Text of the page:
Regulation must help drive growth not hinder it, the Association of British Insurers said today at a conference to discuss the new pan European set of rules, Solvency II.
The ABI warned that the Eurozone crisis would not hold up Solvency II, but the new rules for how insurers hold capital should recognise the need for investment in long term projects needed for economic growth, such as the UK Government's drive to secure funds for infrastructure projects.
Speaking at the fifth annual ABI Solvency II conference today, Tim Breedon, Chairman, Association of British Insurers will say:
“Solvency II is no mere technical exercise. It is one that comes with heavy social, political and economic responsibility. Solvency 2 must not unnecessarily drive up consumer prices or limit long-term investment. Getting this right is important not just to the insurance industry, but for many millions of our present and future customers, for financial stability in general, and for welfare systems and the broader economic health of member states across the EU. It seems to me that these responsibilities are even heavier today than they were a year ago. The environment is now more uncertain and more challenging than it was then, as the Eurozone crisis continues to unfold and economic growth forecasts are further reduced.
“We want the Government’s plan to drive investment in infrastructure projects to work. This requires a Solvency II regime which enables us to invest for the long-term. It would be a technical and political failure for the UK and Europe more broadly, if we allow regulation to tie our hands and prevent us from playing our part tackling the recession.”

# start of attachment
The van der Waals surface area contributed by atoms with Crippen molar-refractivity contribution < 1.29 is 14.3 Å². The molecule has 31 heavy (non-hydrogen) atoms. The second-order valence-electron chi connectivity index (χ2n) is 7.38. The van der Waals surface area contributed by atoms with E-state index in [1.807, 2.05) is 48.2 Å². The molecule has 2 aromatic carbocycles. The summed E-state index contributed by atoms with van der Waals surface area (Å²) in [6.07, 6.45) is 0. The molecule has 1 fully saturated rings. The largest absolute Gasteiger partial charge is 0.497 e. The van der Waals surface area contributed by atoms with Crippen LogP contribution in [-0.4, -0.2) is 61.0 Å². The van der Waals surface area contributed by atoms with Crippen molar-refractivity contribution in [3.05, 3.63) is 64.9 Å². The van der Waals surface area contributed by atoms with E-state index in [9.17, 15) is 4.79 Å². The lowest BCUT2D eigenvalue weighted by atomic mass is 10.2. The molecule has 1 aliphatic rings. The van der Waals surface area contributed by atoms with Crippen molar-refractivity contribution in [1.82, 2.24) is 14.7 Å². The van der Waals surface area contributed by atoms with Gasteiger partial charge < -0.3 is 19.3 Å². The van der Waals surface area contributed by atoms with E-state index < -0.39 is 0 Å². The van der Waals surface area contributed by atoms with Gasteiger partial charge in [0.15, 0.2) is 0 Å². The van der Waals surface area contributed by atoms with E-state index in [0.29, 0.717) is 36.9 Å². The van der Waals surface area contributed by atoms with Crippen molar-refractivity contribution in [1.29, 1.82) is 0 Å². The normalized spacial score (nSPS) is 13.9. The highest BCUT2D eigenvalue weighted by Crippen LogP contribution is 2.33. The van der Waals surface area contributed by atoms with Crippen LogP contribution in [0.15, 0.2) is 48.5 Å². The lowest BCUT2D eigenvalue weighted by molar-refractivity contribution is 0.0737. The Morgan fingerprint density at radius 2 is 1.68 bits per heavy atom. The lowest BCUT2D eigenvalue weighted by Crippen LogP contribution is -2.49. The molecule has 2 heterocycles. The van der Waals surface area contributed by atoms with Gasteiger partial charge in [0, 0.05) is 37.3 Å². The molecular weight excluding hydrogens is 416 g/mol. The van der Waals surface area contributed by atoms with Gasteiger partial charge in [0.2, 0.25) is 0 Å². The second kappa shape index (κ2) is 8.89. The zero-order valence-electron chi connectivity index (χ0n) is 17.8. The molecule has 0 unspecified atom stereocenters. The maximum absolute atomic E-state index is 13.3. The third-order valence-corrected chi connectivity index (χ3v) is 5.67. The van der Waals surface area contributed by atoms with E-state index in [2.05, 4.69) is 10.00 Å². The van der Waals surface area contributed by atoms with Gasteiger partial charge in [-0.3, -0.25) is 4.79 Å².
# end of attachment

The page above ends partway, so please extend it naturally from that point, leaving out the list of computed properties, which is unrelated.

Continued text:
Otto Thoresen, Director General, Association of British Insurers said:
“The volatility and outlook for the Eurozone, high levels of the UK’s structural deficit and rising inflation all make for a toxic combination. Added to this, we have to tackle the implementation of the biggest capital requirements change to the insurance industry in our history, in the form of the Solvency II regime.
“Dealing with Europe’s financial crisis is as much about investing for growth as it is austerity and cost reduction. As we have seen in the UK, a focus on growth is likely to be a major part of government policy across Europe in the years to come.
“While Solvency II absolutely must achieve its primary objective, of enhanced consumer protection, it cannot detract from the agenda to reinvigorate growth in our fragile economy. As we tackle the remaining policy and technical issues during the next twelve months, I hope that assisting growth, will remain at the forefront of both the European Commission and regulators minds.”
Thoresen reiterated that insurers are committed to the implementation of Solvency II but he highlighted that there are wider implications for the financial markets that need to be thought through, as well as a need to ensure that Solvency II will deliver a better deal for pensioners and long term investors.
“We are seeking a balanced outcome to deliver an improved capital model for insurers. One which does not damage long term investment, or the UK’s distinct annuity market. And one which allows the UK industry to deliver valued solutions to consumers.”
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Notes for Editors
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